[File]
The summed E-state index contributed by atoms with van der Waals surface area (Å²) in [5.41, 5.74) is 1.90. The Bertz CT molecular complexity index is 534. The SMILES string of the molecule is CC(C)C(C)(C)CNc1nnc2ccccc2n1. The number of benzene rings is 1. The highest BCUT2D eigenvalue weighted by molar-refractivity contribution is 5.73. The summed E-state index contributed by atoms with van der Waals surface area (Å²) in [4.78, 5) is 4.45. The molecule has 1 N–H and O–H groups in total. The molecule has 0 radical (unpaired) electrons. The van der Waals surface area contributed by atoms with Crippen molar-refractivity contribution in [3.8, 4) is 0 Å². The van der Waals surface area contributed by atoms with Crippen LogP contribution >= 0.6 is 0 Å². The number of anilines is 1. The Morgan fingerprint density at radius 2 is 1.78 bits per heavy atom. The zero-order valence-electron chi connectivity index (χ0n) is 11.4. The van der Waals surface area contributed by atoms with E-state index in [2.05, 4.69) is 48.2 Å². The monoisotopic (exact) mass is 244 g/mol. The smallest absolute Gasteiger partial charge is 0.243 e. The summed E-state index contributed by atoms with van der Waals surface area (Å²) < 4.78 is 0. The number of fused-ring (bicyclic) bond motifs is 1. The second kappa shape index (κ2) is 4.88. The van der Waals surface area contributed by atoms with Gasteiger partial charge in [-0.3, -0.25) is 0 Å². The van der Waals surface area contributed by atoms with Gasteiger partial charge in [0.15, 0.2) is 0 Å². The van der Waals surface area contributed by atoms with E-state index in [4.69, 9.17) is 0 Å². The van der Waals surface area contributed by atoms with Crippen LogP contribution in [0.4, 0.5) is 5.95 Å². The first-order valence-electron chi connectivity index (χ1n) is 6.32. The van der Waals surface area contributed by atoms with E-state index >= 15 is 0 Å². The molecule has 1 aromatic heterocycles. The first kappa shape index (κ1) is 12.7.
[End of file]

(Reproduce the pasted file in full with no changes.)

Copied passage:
The summed E-state index contributed by atoms with van der Waals surface area (Å²) in [5.41, 5.74) is 1.90. The Bertz CT molecular complexity index is 534. The SMILES string of the molecule is CC(C)C(C)(C)CNc1nnc2ccccc2n1. The number of benzene rings is 1. The highest BCUT2D eigenvalue weighted by molar-refractivity contribution is 5.73. The summed E-state index contributed by atoms with van der Waals surface area (Å²) in [4.78, 5) is 4.45. The molecule has 1 N–H and O–H groups in total. The molecule has 0 radical (unpaired) electrons. The van der Waals surface area contributed by atoms with Crippen molar-refractivity contribution in [3.8, 4) is 0 Å². The van der Waals surface area contributed by atoms with Crippen LogP contribution >= 0.6 is 0 Å². The number of anilines is 1. The Morgan fingerprint density at radius 2 is 1.78 bits per heavy atom. The zero-order valence-electron chi connectivity index (χ0n) is 11.4. The van der Waals surface area contributed by atoms with E-state index in [2.05, 4.69) is 48.2 Å². The monoisotopic (exact) mass is 244 g/mol. The smallest absolute Gasteiger partial charge is 0.243 e. The summed E-state index contributed by atoms with van der Waals surface area (Å²) < 4.78 is 0. The number of fused-ring (bicyclic) bond motifs is 1. The second kappa shape index (κ2) is 4.88. The van der Waals surface area contributed by atoms with Gasteiger partial charge in [-0.3, -0.25) is 0 Å². The van der Waals surface area contributed by atoms with Gasteiger partial charge in [0.15, 0.2) is 0 Å². The van der Waals surface area contributed by atoms with E-state index in [4.69, 9.17) is 0 Å². The van der Waals surface area contributed by atoms with Crippen LogP contribution in [0.4, 0.5) is 5.95 Å². The first-order valence-electron chi connectivity index (χ1n) is 6.32. The van der Waals surface area contributed by atoms with E-state index >= 15 is 0 Å². The molecule has 1 aromatic heterocycles. The first kappa shape index (κ1) is 12.7.